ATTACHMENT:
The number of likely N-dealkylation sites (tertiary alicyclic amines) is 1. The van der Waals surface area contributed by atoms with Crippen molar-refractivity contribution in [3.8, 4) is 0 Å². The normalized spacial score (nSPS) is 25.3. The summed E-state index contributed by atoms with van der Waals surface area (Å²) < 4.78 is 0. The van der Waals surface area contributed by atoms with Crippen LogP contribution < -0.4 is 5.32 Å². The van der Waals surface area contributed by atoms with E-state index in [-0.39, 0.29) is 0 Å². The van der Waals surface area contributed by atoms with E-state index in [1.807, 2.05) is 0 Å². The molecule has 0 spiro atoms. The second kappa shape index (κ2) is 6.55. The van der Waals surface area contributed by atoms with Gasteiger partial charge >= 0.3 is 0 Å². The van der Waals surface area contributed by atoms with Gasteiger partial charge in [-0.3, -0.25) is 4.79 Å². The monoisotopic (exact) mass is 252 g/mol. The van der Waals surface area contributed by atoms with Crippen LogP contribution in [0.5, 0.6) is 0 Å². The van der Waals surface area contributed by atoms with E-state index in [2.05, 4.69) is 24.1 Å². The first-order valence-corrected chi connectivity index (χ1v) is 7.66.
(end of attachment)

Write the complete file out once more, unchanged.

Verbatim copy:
The number of likely N-dealkylation sites (tertiary alicyclic amines) is 1. The van der Waals surface area contributed by atoms with Crippen molar-refractivity contribution in [3.8, 4) is 0 Å². The normalized spacial score (nSPS) is 25.3. The summed E-state index contributed by atoms with van der Waals surface area (Å²) < 4.78 is 0. The van der Waals surface area contributed by atoms with Crippen LogP contribution < -0.4 is 5.32 Å². The van der Waals surface area contributed by atoms with E-state index in [-0.39, 0.29) is 0 Å². The van der Waals surface area contributed by atoms with E-state index in [1.807, 2.05) is 0 Å². The molecule has 0 spiro atoms. The second kappa shape index (κ2) is 6.55. The van der Waals surface area contributed by atoms with Gasteiger partial charge >= 0.3 is 0 Å². The van der Waals surface area contributed by atoms with Gasteiger partial charge in [-0.3, -0.25) is 4.79 Å². The monoisotopic (exact) mass is 252 g/mol. The van der Waals surface area contributed by atoms with Crippen LogP contribution in [0.5, 0.6) is 0 Å². The van der Waals surface area contributed by atoms with E-state index in [2.05, 4.69) is 24.1 Å². The first-order valence-corrected chi connectivity index (χ1v) is 7.66.